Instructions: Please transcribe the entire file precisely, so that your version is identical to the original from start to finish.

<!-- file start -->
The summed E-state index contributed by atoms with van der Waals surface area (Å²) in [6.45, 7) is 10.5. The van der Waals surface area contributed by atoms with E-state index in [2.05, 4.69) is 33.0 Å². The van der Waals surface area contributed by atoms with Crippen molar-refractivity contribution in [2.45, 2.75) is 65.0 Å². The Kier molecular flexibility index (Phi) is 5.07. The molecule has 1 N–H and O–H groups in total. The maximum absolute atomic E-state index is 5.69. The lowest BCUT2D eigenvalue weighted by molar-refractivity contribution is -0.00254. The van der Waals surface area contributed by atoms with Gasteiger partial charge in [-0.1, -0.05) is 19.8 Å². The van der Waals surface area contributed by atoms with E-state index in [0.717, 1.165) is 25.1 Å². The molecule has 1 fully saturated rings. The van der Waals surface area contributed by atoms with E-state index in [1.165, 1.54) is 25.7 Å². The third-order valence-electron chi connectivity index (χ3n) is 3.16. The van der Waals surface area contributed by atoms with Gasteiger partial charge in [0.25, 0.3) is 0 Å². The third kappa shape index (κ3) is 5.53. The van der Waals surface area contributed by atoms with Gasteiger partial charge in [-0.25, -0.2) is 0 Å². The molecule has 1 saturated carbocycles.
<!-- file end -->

The summed E-state index contributed by atoms with van der Waals surface area (Å²) in [6.45, 7) is 10.5. The van der Waals surface area contributed by atoms with E-state index in [2.05, 4.69) is 33.0 Å². The van der Waals surface area contributed by atoms with Crippen molar-refractivity contribution in [2.45, 2.75) is 65.0 Å². The Kier molecular flexibility index (Phi) is 5.07. The molecule has 1 N–H and O–H groups in total. The maximum absolute atomic E-state index is 5.69. The lowest BCUT2D eigenvalue weighted by molar-refractivity contribution is -0.00254. The van der Waals surface area contributed by atoms with Gasteiger partial charge in [-0.1, -0.05) is 19.8 Å². The van der Waals surface area contributed by atoms with E-state index in [0.717, 1.165) is 25.1 Å². The molecule has 1 fully saturated rings. The van der Waals surface area contributed by atoms with E-state index in [1.165, 1.54) is 25.7 Å². The third-order valence-electron chi connectivity index (χ3n) is 3.16. The van der Waals surface area contributed by atoms with Gasteiger partial charge in [0.25, 0.3) is 0 Å². The third kappa shape index (κ3) is 5.53. The van der Waals surface area contributed by atoms with Gasteiger partial charge in [-0.25, -0.2) is 0 Å². The molecule has 1 saturated carbocycles.